In terms of the forks, it’s a mixed bag: the CS 7.2 gets a 34mm FOX CTD Evolution series fork, while the CS 7.1 gets the same fork in a slimmer 32mm format. Brent Burrows, Avanti’s mountain bike product manager, explained that he felt there is a market of riders who want longer travel but don’t need or want the extra beef of a 34 fork.
On the alloy Torrents, Marzocchi and X-Fusion are represented. These aren’t forks we see all that often, but they look great, the Marzocchi 350CR in particular. The X-Fusion Sweep fork on the Torrent S 7.1 is also highly acclaimed, and we’re looking forward to actually giving one of these a ride!
Dropper post routing can be run internally ‘stealth’ style (perfect for X-Fusion Hi-Lo post on the Torrent CS 7.2) or through the top tube, popping out just before the seat tube junction for posts that have external actuation. Only S 7.1 misses out on a dropper.
On the carbon CS models, any unused cable ports (for instance, if you decide to run a single chain ring) can be fitted with the supplied ‘blanks’ to keep the frame neat and smooth.
In keeping with the push towards wider rims, the Torrent range comes with fatter hoops, with wide-ish DT1700 wheels on the CS 7.2, DT1900s on the CS 7.1 and Mavic 421 hoops on the S 7.2
Kenda Honey Badger tyres feature across the whole range. These gummy treads are quite low-profile with a 2.2” width. The CS 7.2 scores the new Kenda SCT tubeless-ready rubber, for easy tubeless conversion.
All the Torrents feature multiple chain rings, bucking the 1x trend. Brent Burrows explained that he feels 1x is too limiting for the average rider, with a 2x system suiting most. The cheaper S 7.1 actually gets a triple chain ring for maximum versatility. However, going to a 1x system on CS 7.2 is pretty easy, as the new e13 TRS+ cranks can easily be converted to run the new spline-mount e13 narrow/wide chain ring.
The Torrent CS framset is a hot looking piece of kit. Included in the package is a headset and the new X-Fusion HILO Strate dropper post with 125mm of adjustment.
Unfortunately a test ride of these bikes wasn’t on the cards today, but we’re hoping to secure a Torrent for a few weeks on our home turf soon. Stay tuned!
Merriman and English win race elite titles, Richardson takes over series lead at Ourimbah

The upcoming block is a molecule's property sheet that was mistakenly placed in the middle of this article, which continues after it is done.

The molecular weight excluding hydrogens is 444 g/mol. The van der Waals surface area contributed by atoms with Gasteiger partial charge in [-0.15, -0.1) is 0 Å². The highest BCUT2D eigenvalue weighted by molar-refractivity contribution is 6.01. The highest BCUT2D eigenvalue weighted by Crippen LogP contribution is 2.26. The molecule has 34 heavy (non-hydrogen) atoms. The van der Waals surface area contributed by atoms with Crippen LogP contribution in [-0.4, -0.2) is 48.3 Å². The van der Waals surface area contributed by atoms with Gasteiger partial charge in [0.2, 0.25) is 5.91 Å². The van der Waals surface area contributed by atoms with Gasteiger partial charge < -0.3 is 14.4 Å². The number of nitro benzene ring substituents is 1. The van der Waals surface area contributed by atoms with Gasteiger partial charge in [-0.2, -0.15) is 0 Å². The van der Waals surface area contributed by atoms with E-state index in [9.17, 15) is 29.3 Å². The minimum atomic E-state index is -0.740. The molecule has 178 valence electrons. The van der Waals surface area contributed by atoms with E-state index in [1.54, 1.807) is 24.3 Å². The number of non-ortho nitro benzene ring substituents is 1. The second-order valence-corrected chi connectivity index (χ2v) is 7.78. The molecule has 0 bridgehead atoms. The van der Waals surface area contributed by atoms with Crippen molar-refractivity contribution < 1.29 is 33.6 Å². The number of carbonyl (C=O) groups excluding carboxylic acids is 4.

Four-time World Enduro Motor Cross Champion Stefan Merriman took out the four-hour Elite Men’s race at the SHIMANO Mountain Bike Grand Prix (MTB GP) near Wyong on the weekend, winning against series leader Paris Basson. With 14 completed laps Jason English won the seven-hour competition ahead of Andrew Lloyd and Max Richardson from Wamberal, who takes over the reigns as new series leader in that division. In the women’s competition, Lana Moy further increases her series lead in the four-hour event, whilst Kirby Knowles held onto her seven-hour series lead finishing second behind a dominant Laura Renshaw, the Elite Women’s winner of round three.
The depth of field was impressive as almost 350 riders gathered at the start line at Ourimbah MTB Park for the third round of the SHIMANO Mountain Bike Grand Prix Series. Multiple National Champions and the 24-Hour World Champion Jason English were at the start line, as well as one of Australia’s biggest names in motor cross racing: Stefan Merriman. After a win in the 40+ master category in round one with Rocky Trail earlier this year at Awaba, the 41-year old from Port Stephens showed that his talent for two-wheeled sports also extends into mountain biking and won in the elite male category with 8 laps completed in 4:01:13, putting none other than series leader Paris Basson in second ahead of Qantum racer Michal Kafka who came third.
The race track at Ourimbah MTB Park was just over 10 km long and regarded as the toughest one in the series yet. With its fast descents, tight corners and rocky climbs it is under the guard of the Central Coast Ourimbah MTB Club and one of Sydney’s oldest and most popular mountain bike trail networks.
Richardson new local series leader